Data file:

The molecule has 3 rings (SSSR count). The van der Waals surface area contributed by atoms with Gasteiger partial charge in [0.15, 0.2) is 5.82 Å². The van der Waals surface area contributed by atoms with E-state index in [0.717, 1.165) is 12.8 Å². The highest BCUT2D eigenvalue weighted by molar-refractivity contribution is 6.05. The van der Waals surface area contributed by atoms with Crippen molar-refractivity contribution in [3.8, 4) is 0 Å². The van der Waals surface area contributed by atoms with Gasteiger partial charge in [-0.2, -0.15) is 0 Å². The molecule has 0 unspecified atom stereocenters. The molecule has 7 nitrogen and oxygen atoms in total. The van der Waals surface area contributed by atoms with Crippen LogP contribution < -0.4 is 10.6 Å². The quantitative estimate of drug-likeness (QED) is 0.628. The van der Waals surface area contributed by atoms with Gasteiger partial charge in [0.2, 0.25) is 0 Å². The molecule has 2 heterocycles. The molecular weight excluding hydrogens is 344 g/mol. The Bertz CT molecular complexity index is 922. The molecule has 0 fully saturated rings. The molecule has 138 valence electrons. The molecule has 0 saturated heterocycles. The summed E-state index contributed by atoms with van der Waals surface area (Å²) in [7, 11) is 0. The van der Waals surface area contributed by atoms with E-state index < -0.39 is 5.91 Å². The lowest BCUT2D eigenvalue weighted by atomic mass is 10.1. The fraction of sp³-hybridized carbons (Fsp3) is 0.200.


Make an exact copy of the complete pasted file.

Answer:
The molecule has 3 rings (SSSR count). The van der Waals surface area contributed by atoms with Gasteiger partial charge in [0.15, 0.2) is 5.82 Å². The van der Waals surface area contributed by atoms with E-state index in [0.717, 1.165) is 12.8 Å². The highest BCUT2D eigenvalue weighted by molar-refractivity contribution is 6.05. The van der Waals surface area contributed by atoms with Crippen molar-refractivity contribution in [3.8, 4) is 0 Å². The van der Waals surface area contributed by atoms with Gasteiger partial charge in [-0.2, -0.15) is 0 Å². The molecule has 0 unspecified atom stereocenters. The molecule has 7 nitrogen and oxygen atoms in total. The van der Waals surface area contributed by atoms with Crippen LogP contribution < -0.4 is 10.6 Å². The quantitative estimate of drug-likeness (QED) is 0.628. The van der Waals surface area contributed by atoms with Gasteiger partial charge in [0.2, 0.25) is 0 Å². The molecule has 2 heterocycles. The molecular weight excluding hydrogens is 344 g/mol. The Bertz CT molecular complexity index is 922. The molecule has 0 fully saturated rings. The molecule has 138 valence electrons. The molecule has 0 saturated heterocycles. The summed E-state index contributed by atoms with van der Waals surface area (Å²) in [7, 11) is 0. The van der Waals surface area contributed by atoms with E-state index < -0.39 is 5.91 Å². The lowest BCUT2D eigenvalue weighted by atomic mass is 10.1. The fraction of sp³-hybridized carbons (Fsp3) is 0.200.